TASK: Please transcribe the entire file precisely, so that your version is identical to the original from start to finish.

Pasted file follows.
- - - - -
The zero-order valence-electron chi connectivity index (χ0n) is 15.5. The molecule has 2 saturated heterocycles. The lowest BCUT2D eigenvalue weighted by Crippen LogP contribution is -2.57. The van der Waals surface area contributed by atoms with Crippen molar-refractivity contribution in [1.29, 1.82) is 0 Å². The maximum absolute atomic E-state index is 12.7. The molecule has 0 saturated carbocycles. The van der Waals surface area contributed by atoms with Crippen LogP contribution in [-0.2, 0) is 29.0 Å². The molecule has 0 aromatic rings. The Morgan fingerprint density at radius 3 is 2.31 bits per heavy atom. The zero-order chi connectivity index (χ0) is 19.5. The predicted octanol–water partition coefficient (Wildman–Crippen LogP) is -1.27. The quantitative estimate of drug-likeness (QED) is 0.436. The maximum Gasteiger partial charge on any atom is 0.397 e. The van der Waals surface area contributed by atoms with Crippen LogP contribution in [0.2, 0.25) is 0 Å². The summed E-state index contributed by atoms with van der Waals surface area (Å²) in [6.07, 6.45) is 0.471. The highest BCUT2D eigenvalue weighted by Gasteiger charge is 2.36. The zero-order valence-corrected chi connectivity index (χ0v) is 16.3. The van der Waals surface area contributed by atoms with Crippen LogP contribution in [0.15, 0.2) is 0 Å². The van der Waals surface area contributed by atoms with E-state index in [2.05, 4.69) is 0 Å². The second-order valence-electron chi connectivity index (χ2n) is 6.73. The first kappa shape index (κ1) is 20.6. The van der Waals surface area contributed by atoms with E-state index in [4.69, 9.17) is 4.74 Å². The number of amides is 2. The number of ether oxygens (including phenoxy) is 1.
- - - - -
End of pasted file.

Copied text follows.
The zero-order valence-electron chi connectivity index (χ0n) is 15.5. The molecule has 2 saturated heterocycles. The lowest BCUT2D eigenvalue weighted by Crippen LogP contribution is -2.57. The van der Waals surface area contributed by atoms with Crippen molar-refractivity contribution in [1.29, 1.82) is 0 Å². The maximum absolute atomic E-state index is 12.7. The molecule has 0 saturated carbocycles. The van der Waals surface area contributed by atoms with Crippen LogP contribution in [-0.2, 0) is 29.0 Å². The molecule has 0 aromatic rings. The Morgan fingerprint density at radius 3 is 2.31 bits per heavy atom. The zero-order chi connectivity index (χ0) is 19.5. The predicted octanol–water partition coefficient (Wildman–Crippen LogP) is -1.27. The quantitative estimate of drug-likeness (QED) is 0.436. The maximum Gasteiger partial charge on any atom is 0.397 e. The van der Waals surface area contributed by atoms with Crippen LogP contribution in [0.2, 0.25) is 0 Å². The summed E-state index contributed by atoms with van der Waals surface area (Å²) in [6.07, 6.45) is 0.471. The highest BCUT2D eigenvalue weighted by Gasteiger charge is 2.36. The zero-order valence-corrected chi connectivity index (χ0v) is 16.3. The van der Waals surface area contributed by atoms with Crippen LogP contribution in [0.15, 0.2) is 0 Å². The van der Waals surface area contributed by atoms with E-state index in [2.05, 4.69) is 0 Å². The second-order valence-electron chi connectivity index (χ2n) is 6.73. The first kappa shape index (κ1) is 20.6. The van der Waals surface area contributed by atoms with E-state index in [4.69, 9.17) is 4.74 Å². The number of amides is 2. The number of ether oxygens (including phenoxy) is 1.